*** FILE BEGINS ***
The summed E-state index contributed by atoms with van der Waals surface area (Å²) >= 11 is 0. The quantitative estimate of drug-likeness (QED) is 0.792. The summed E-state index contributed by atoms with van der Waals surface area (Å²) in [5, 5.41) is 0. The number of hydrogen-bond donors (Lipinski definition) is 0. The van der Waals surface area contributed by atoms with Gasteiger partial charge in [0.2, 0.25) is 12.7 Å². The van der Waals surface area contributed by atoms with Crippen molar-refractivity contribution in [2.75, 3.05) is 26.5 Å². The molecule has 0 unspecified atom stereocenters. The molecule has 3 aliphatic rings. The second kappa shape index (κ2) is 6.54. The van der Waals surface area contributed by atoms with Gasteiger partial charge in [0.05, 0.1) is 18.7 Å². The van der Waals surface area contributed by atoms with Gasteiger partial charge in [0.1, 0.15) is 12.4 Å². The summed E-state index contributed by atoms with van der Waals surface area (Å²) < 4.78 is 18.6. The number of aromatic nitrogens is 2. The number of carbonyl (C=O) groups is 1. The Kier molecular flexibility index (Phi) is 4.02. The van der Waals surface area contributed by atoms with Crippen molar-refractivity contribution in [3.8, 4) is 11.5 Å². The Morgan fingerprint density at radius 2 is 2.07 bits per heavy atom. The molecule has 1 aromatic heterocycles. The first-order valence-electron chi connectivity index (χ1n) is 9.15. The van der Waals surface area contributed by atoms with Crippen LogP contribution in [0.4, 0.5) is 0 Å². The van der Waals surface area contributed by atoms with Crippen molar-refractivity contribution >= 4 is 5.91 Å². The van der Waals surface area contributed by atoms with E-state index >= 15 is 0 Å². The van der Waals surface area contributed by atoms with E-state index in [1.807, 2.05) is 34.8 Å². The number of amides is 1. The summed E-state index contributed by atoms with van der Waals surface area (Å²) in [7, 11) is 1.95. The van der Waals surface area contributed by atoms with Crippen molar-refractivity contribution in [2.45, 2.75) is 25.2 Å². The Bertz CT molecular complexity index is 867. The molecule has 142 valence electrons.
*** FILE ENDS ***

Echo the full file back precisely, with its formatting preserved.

The summed E-state index contributed by atoms with van der Waals surface area (Å²) >= 11 is 0. The quantitative estimate of drug-likeness (QED) is 0.792. The summed E-state index contributed by atoms with van der Waals surface area (Å²) in [5, 5.41) is 0. The number of hydrogen-bond donors (Lipinski definition) is 0. The van der Waals surface area contributed by atoms with Gasteiger partial charge in [0.2, 0.25) is 12.7 Å². The van der Waals surface area contributed by atoms with Crippen molar-refractivity contribution in [2.75, 3.05) is 26.5 Å². The molecule has 0 unspecified atom stereocenters. The molecule has 3 aliphatic rings. The second kappa shape index (κ2) is 6.54. The van der Waals surface area contributed by atoms with Gasteiger partial charge in [0.05, 0.1) is 18.7 Å². The van der Waals surface area contributed by atoms with Gasteiger partial charge in [0.1, 0.15) is 12.4 Å². The summed E-state index contributed by atoms with van der Waals surface area (Å²) < 4.78 is 18.6. The number of aromatic nitrogens is 2. The number of carbonyl (C=O) groups is 1. The Kier molecular flexibility index (Phi) is 4.02. The van der Waals surface area contributed by atoms with Crippen molar-refractivity contribution in [3.8, 4) is 11.5 Å². The Morgan fingerprint density at radius 2 is 2.07 bits per heavy atom. The molecule has 1 aromatic heterocycles. The first-order valence-electron chi connectivity index (χ1n) is 9.15. The van der Waals surface area contributed by atoms with Crippen LogP contribution in [0.4, 0.5) is 0 Å². The van der Waals surface area contributed by atoms with Crippen molar-refractivity contribution >= 4 is 5.91 Å². The van der Waals surface area contributed by atoms with E-state index >= 15 is 0 Å². The van der Waals surface area contributed by atoms with E-state index in [1.807, 2.05) is 34.8 Å². The number of amides is 1. The summed E-state index contributed by atoms with van der Waals surface area (Å²) in [7, 11) is 1.95. The van der Waals surface area contributed by atoms with Crippen molar-refractivity contribution in [2.45, 2.75) is 25.2 Å². The Bertz CT molecular complexity index is 867. The molecule has 142 valence electrons.